(For release on Friday, November 8, 2002)
SAMSTAGER'S TREK TO CULTURAL ADVENTURE
Once more it's November, and the University of South Australia is delighted to present another group of special individuals to the world; they are the seven, new recipients of Anne & Gordon Samstag International Visual Arts Scholarships - the Samstag Class of 2003. At different times next year they will each pack their modern swags and head off overseas, down paths well lit, already, by the eighty others who preceded them.
It is in the nature of young Australians to travel and this is cultural adventure of a high order, an exciting research and development trek requiring personal stamina, shrewdness and confidence, but promising unusual rewards in experience and knowledge gained.
Viewed against the drama of current world events, Samstag's by-now routine annual philanthropy might not seem especially crucial. But, as Samstag director Ross Wolfe suggests, "we are recognizing as a community, more and more clearly, the essential nature of cultural work and the vital contributions of artists, with their special insight and power to get beyond the frame, and to materialize and challenge us with visions of alternative worlds ". He says that, "the Samstag artists, so often ahead of the game to begin - will return from their travels with added value as community assets".
The seven new Samstag Scholars who will take up their scholarships in 2003, are Samantha Small (South Australia), Rebecca Ann Hobbs, John Meade and Callum Morton (Victoria), Maria Kontis (NSW), Anke Kindle (Tasmania), Simon Pericich (Western Australia). Each artist will receive, firstly, a twelve months living allowance of US$28,000 (approximately $50,000 Australian) and additionally, travel expenses and the cost of institutional study fees, commonly in excess of US$20,000 a year at American university art schools, a popular destination for Samstag artists.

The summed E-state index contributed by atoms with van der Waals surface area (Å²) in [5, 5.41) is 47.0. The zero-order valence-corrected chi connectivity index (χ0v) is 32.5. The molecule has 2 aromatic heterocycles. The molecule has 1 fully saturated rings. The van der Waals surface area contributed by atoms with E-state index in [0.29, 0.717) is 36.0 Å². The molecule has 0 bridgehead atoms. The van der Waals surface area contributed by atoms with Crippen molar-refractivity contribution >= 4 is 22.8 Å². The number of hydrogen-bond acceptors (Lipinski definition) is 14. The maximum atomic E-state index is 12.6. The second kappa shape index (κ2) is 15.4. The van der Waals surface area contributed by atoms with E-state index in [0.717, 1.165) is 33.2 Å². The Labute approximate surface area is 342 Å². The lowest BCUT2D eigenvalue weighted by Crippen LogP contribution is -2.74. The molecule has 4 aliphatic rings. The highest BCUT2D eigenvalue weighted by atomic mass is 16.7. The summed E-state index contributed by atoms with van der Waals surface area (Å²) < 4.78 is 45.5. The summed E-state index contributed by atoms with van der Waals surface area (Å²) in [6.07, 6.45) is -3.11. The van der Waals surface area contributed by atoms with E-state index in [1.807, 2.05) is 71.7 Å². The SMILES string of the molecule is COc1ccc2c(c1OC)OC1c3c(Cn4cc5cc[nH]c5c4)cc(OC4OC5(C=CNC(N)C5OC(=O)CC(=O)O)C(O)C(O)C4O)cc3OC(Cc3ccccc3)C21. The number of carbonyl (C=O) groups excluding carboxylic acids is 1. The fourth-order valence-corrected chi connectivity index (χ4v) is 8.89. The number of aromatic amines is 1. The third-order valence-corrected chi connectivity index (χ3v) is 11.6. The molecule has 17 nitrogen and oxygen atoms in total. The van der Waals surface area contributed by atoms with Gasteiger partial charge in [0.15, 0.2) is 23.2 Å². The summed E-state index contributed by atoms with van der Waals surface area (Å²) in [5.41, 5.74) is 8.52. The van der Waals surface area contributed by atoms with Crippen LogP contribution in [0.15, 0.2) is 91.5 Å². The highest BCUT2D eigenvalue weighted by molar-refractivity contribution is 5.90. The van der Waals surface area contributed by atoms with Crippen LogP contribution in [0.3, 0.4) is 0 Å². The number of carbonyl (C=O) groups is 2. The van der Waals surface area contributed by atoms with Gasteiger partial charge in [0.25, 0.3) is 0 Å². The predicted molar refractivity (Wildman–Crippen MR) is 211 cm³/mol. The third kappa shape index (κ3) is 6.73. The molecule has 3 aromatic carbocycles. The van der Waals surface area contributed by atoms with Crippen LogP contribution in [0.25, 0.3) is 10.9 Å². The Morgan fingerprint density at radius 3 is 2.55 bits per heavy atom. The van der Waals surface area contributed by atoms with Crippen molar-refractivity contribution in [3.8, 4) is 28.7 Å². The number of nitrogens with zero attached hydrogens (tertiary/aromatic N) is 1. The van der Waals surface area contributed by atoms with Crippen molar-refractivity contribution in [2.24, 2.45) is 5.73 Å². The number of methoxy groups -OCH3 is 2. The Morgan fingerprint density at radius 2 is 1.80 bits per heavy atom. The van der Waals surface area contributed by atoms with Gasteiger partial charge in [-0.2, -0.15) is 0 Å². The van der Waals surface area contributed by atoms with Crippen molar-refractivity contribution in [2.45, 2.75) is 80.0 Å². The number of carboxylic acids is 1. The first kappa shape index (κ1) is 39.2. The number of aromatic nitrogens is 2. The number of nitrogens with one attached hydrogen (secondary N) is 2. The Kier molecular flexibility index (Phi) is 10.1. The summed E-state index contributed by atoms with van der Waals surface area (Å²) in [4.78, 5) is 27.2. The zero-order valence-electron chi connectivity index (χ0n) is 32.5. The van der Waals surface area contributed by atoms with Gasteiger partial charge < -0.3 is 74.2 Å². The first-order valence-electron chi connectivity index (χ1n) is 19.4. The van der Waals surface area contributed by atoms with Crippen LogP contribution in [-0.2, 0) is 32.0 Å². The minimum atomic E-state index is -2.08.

The 2003 Samstag catalogue essay is written by well-known Adelaide-based writer and artist, Stephanie Radok, who has skillfully summarised each Samstager's work and concerns, a task requiring sure hands. She cuts to the chase with her useful questions about what it means to be a Samstag artist and an international Australian, in the context of world culture.
Judges for the 2002 Samstag Scholarships were Professor Kay Lawrence, head of the South Australian School of Art, John Barbour, South Australian artist and a senior lecturer at the School of Art, and Lauren Berkowitz, nationally renowned artist based in Victoria.
Information on Gordon Samstag and his historic in-perpetuity bequest is attached.
For further information contact - Ross Wolfe, Director, Samstag Program
CONTACT: Ross Wolfe
PHONE: (08) 8302 0865
FAX: (08) 8302 0866
INTERNATIONAL: (+618) EMAIL: firstname.lastname@example.org